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Part 2: Practical Youth Ministry Lessons from the Sandusky Story

Marv Penner is an Associate Staff member of The Center for Parent/Youth Understanding. He is an internationally-known author, professor, motivational speaker, and youth ministry expert. He is currently the executive director of All About Youth and oversees the Canadian Center for Adolescent Research, an organization which conducts research on Canadian youth culture. For more about Marv click here

For part 1 of this, go here

The story of Jerry Sandusky and his twisted and destructive relationships with young people and the parents who deeply trusted him is a wake up call to every one of us. In youth ministry we cultivate relationships with young people and work hard to get their parents to deeply trust us. Let’s take a moment today to make sure this teachable moment isn’t lost.

Know your legal responsibilities and err on the side of following them explicitly:
Reporting sexual abuse is simply not a judgment call. The law is clear and it is in place for good reason. It is a rare perpetrator who victimizes only one. The law is designed to protect children, to ensure justice, and to create a way for victims to receive the kind of support and help they can get from people who deeply understand the issues around sexual abuse. Anyone who works with minors is obliged to know the protocols around reporting. There are some minor variations in different regions–i.e. who must make the formal report, to whom the report must be made, and the allowable time frame between disclosure and reporting but there is no place in the civilized world where reporting is not mandatory! If you are the point person in your ministry, review the legal protocols and your own ministry’s policies and make sure everyone understands them fully. If you don’t have a policy- write one this week…and if you need help with that leave a comment and I’ll (Marv) will respond.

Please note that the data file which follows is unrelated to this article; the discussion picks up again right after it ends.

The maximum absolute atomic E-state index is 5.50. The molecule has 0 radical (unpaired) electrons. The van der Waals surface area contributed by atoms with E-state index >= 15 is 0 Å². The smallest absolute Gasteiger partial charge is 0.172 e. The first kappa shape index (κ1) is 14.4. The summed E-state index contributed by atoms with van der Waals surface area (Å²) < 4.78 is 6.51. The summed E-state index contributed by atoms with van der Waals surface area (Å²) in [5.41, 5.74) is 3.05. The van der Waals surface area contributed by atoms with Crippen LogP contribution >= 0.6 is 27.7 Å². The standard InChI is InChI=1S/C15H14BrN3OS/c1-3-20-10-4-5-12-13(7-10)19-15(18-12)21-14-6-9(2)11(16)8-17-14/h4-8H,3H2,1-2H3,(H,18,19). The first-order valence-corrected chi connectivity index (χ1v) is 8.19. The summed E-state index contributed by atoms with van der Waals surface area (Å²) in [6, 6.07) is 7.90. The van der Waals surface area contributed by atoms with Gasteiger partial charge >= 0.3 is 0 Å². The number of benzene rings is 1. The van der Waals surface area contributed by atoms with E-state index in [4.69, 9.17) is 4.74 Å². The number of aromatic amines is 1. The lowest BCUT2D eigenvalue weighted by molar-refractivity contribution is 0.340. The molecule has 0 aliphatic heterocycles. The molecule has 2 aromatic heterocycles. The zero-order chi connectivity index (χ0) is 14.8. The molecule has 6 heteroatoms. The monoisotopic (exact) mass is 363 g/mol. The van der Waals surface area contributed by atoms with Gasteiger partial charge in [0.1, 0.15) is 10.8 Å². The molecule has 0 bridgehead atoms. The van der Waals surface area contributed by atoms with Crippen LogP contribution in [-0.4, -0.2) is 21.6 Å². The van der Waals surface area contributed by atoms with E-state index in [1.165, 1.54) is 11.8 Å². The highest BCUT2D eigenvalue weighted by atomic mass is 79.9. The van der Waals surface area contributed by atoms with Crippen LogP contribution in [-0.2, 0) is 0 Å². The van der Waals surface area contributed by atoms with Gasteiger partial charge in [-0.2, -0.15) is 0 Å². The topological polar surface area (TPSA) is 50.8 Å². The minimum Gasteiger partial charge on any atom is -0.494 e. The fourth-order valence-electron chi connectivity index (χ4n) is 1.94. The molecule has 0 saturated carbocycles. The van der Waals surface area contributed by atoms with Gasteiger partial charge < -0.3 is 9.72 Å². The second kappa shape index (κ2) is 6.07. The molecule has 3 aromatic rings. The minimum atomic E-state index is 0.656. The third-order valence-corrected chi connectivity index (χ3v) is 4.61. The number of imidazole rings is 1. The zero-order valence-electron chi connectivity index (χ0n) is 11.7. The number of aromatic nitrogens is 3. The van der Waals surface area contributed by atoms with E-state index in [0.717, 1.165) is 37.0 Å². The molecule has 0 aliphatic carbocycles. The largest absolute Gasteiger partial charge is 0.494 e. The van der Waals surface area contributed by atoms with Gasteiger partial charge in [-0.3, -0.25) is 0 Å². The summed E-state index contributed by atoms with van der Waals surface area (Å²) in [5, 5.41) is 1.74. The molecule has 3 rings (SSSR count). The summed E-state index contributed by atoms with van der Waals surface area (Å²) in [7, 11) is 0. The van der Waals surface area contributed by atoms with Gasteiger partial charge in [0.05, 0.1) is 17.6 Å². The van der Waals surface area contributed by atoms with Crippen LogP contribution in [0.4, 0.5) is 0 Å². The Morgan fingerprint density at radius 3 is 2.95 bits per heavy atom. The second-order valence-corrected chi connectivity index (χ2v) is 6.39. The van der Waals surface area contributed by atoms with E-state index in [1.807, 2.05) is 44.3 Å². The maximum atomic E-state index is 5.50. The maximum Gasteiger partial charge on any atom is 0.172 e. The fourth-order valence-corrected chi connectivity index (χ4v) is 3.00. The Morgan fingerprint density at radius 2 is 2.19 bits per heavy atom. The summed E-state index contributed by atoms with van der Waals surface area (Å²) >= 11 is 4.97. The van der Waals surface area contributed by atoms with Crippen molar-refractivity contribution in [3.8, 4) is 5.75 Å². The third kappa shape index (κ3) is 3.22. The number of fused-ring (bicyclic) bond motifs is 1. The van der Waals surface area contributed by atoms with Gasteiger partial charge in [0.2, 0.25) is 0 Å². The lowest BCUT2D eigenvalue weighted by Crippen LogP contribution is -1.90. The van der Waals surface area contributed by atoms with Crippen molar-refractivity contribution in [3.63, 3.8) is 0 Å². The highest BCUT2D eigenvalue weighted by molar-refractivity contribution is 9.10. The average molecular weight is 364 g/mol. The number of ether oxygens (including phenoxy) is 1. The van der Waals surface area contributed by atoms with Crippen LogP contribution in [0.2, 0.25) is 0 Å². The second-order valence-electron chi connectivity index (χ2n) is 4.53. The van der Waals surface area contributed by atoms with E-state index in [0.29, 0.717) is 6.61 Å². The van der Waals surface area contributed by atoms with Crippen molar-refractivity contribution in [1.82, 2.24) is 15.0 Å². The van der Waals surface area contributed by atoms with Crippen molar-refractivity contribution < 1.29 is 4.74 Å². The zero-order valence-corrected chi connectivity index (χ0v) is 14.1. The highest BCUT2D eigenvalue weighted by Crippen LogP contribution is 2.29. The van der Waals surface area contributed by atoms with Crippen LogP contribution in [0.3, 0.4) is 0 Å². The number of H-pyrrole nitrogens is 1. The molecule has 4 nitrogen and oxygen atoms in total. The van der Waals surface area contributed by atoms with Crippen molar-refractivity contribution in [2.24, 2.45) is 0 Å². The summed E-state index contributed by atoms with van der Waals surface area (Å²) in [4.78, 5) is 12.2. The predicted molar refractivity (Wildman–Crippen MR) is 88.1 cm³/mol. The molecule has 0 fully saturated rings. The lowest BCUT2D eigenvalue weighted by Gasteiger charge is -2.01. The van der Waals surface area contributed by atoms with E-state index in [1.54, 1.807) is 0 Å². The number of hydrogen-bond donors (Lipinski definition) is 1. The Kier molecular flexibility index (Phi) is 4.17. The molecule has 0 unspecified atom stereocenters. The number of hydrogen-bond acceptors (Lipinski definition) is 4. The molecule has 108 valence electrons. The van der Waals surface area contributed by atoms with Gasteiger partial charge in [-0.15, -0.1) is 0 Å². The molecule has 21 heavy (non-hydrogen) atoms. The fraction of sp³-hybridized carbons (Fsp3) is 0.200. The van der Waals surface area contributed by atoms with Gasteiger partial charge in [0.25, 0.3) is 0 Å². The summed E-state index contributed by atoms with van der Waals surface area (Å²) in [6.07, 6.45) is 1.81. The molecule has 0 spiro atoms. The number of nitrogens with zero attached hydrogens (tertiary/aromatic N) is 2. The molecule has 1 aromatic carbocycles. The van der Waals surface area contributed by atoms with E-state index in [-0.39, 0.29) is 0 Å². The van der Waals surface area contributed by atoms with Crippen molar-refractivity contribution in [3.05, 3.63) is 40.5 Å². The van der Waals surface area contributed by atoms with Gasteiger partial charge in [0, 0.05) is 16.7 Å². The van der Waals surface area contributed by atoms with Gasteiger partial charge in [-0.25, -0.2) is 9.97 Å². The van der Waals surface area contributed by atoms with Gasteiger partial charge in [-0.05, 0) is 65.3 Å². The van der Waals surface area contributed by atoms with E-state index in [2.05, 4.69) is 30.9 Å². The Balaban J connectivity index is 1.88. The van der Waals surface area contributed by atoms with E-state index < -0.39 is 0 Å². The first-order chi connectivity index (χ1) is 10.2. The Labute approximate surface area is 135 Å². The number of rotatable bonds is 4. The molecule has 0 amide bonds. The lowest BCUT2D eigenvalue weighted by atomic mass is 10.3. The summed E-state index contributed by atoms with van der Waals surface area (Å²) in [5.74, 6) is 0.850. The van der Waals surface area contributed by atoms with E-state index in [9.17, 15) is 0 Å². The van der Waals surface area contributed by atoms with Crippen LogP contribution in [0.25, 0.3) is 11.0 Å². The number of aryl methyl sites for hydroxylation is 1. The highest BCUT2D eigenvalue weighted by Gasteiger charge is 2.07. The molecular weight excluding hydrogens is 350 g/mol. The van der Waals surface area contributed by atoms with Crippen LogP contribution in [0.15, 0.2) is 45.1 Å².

Learn all you can about the dynamics and impact of sexual abuse:
The emotional, psychological, spiritual, relational, and sexual implications of childhood sexual abuse are enormous. Every aspect of the victim’s humanness is impacted by this primal invasion of one’s soul. One of the best resources I’ve found to help people understand the complexity of this subject is Dan Allender’s book “The Wounded Heart.” Also, watch for local training events, often sponsored by the mental health professionals in your area and be part of the conversation. Just for the record, I’ll be addressing this subject at some major youth ministry conventions this fall and winter.

Review the recruitment, vetting and training procedures of your ministry:
We simply cannot be haphazard about placing children and teenagers in the care of adults. Recruit purposefully rather than randomly. Vet candidates carefully with thorough reference and background checks. Use a probationary period to identify any unhealthy relational patterns. Train your staff intentionally on what is appropriate and what is not in terms of private encounters with kids, having teenagers in your home, driving teenagers in your car, etc. Again–if you need help thinking this through, be in touch with me and I will point you to a range of resources that can help you.

Sorry–but I have to say it! If you have a vulnerability in this area please voluntarily step away from youth ministry:
You may be watching the events of these past weeks in Pennsylvania unfolding with a knot in your stomach, because you know that you have a predisposition to inappropriate relationships with kids yourself. What we saw in Jerry Sandusky’s story was that what appeared to be a sincere love for young people, an enjoyment of their energy, and a desire to help them was a thin veil of social acceptability camouflaging a deeply troubled heart that quickly got out of control. Over the years I’ve had to work with too many church youth workers, camp staff members, mentors and small group leaders who fit the same profile. In virtually every case enormous damage was done before they were removed from positions of trust. I plead with you today…if you know that you struggle with inappropriate sexual thoughts and fantasies about kids, if you have a problem with child pornography, if you have crossed a line in the past and have told yourself it will never happen again, if you feel like you are getting close to acting on an impulse that you know will cause immeasurable harm… PLEASE voluntarily step away from your role as a trusted adult in the life of a teenager. Get the help you need before more damage is done.

There could not be a more sacred trust than caring for children and teenagers. May God find us faithful in providing sanctuary that ensures the safety of every young life we encounter and in creating a community of hope and healing for those whose souls have been broken through the destructive, self-serving choices of others.

Isaiah 61:1 – He has sent me to bind up the brokenhearted…

Question: If you have a well developed policy or thoughtful “best practice” on any of the issues raised in this blog would you be willing to share it as a comment so we can all learn from your wisdom and experience? Share your thoughts here.

[Are you getting Doug’s daily blog in your email inbox?] If not, it’s real easy–go here.

By | 2016-10-13T13:56:07+00:00 September 6th, 2014|Uncategorized|0 Comments

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